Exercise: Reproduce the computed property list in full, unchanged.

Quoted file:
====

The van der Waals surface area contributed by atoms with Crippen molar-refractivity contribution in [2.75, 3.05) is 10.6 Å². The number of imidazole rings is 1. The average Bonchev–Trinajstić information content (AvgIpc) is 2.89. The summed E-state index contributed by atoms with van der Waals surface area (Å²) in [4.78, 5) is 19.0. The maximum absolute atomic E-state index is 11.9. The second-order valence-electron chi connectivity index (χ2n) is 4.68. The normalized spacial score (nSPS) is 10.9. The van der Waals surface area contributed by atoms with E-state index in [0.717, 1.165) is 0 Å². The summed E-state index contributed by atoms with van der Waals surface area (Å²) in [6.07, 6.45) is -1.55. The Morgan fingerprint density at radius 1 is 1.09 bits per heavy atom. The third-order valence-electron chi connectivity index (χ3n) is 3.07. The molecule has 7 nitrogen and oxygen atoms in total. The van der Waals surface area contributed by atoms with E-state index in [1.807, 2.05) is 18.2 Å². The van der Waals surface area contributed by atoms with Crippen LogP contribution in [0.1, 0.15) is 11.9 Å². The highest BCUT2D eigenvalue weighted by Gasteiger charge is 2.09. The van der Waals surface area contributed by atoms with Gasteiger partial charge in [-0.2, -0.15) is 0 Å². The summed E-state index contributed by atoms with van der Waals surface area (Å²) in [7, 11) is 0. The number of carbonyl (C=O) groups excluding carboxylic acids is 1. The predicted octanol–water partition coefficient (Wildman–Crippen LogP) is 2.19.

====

The van der Waals surface area contributed by atoms with Crippen molar-refractivity contribution in [2.75, 3.05) is 10.6 Å². The number of imidazole rings is 1. The average Bonchev–Trinajstić information content (AvgIpc) is 2.89. The summed E-state index contributed by atoms with van der Waals surface area (Å²) in [4.78, 5) is 19.0. The maximum absolute atomic E-state index is 11.9. The second-order valence-electron chi connectivity index (χ2n) is 4.68. The normalized spacial score (nSPS) is 10.9. The van der Waals surface area contributed by atoms with E-state index in [0.717, 1.165) is 0 Å². The summed E-state index contributed by atoms with van der Waals surface area (Å²) in [6.07, 6.45) is -1.55. The Morgan fingerprint density at radius 1 is 1.09 bits per heavy atom. The third-order valence-electron chi connectivity index (χ3n) is 3.07. The molecule has 7 nitrogen and oxygen atoms in total. The van der Waals surface area contributed by atoms with E-state index in [1.807, 2.05) is 18.2 Å². The van der Waals surface area contributed by atoms with Crippen LogP contribution in [0.1, 0.15) is 11.9 Å². The highest BCUT2D eigenvalue weighted by Gasteiger charge is 2.09. The van der Waals surface area contributed by atoms with Gasteiger partial charge in [-0.2, -0.15) is 0 Å². The summed E-state index contributed by atoms with van der Waals surface area (Å²) in [7, 11) is 0. The number of carbonyl (C=O) groups excluding carboxylic acids is 1. The predicted octanol–water partition coefficient (Wildman–Crippen LogP) is 2.19.